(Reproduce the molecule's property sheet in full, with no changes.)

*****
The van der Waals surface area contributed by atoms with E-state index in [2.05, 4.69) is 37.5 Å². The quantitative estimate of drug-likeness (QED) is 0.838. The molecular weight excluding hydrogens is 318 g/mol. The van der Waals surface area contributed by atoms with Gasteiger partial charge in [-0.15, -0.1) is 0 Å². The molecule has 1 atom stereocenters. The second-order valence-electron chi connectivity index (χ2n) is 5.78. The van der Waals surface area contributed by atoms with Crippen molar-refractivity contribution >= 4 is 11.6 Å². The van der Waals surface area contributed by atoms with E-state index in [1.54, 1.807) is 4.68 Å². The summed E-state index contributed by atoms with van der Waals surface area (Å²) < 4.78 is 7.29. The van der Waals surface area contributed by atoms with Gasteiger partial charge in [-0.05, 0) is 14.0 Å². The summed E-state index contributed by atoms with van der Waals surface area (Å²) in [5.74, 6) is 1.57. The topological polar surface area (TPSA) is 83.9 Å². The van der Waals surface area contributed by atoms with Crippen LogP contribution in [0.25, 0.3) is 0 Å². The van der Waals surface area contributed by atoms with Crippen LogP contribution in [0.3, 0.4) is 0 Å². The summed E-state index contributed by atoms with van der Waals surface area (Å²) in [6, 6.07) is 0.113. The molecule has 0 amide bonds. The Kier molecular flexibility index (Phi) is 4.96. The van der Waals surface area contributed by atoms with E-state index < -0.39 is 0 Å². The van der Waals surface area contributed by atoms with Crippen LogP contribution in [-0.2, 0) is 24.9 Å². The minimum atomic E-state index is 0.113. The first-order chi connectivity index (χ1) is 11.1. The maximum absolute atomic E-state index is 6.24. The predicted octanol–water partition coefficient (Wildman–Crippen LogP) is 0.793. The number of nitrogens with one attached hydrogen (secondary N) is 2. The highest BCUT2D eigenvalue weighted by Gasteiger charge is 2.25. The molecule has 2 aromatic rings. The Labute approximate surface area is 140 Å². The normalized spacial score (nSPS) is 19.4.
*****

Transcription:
The van der Waals surface area contributed by atoms with E-state index in [2.05, 4.69) is 37.5 Å². The quantitative estimate of drug-likeness (QED) is 0.838. The molecular weight excluding hydrogens is 318 g/mol. The van der Waals surface area contributed by atoms with Gasteiger partial charge in [-0.15, -0.1) is 0 Å². The molecule has 1 atom stereocenters. The second-order valence-electron chi connectivity index (χ2n) is 5.78. The van der Waals surface area contributed by atoms with Crippen molar-refractivity contribution >= 4 is 11.6 Å². The van der Waals surface area contributed by atoms with E-state index in [1.54, 1.807) is 4.68 Å². The summed E-state index contributed by atoms with van der Waals surface area (Å²) < 4.78 is 7.29. The van der Waals surface area contributed by atoms with Gasteiger partial charge in [-0.05, 0) is 14.0 Å². The summed E-state index contributed by atoms with van der Waals surface area (Å²) in [5.74, 6) is 1.57. The topological polar surface area (TPSA) is 83.9 Å². The van der Waals surface area contributed by atoms with Crippen LogP contribution in [0.25, 0.3) is 0 Å². The van der Waals surface area contributed by atoms with Crippen LogP contribution in [0.3, 0.4) is 0 Å². The summed E-state index contributed by atoms with van der Waals surface area (Å²) in [6, 6.07) is 0.113. The molecule has 0 amide bonds. The Kier molecular flexibility index (Phi) is 4.96. The van der Waals surface area contributed by atoms with E-state index < -0.39 is 0 Å². The van der Waals surface area contributed by atoms with Crippen LogP contribution in [-0.2, 0) is 24.9 Å². The minimum atomic E-state index is 0.113. The first-order chi connectivity index (χ1) is 11.1. The maximum absolute atomic E-state index is 6.24. The predicted octanol–water partition coefficient (Wildman–Crippen LogP) is 0.793. The number of nitrogens with one attached hydrogen (secondary N) is 2. The highest BCUT2D eigenvalue weighted by Gasteiger charge is 2.25. The molecule has 2 aromatic rings. The Labute approximate surface area is 140 Å². The normalized spacial score (nSPS) is 19.4.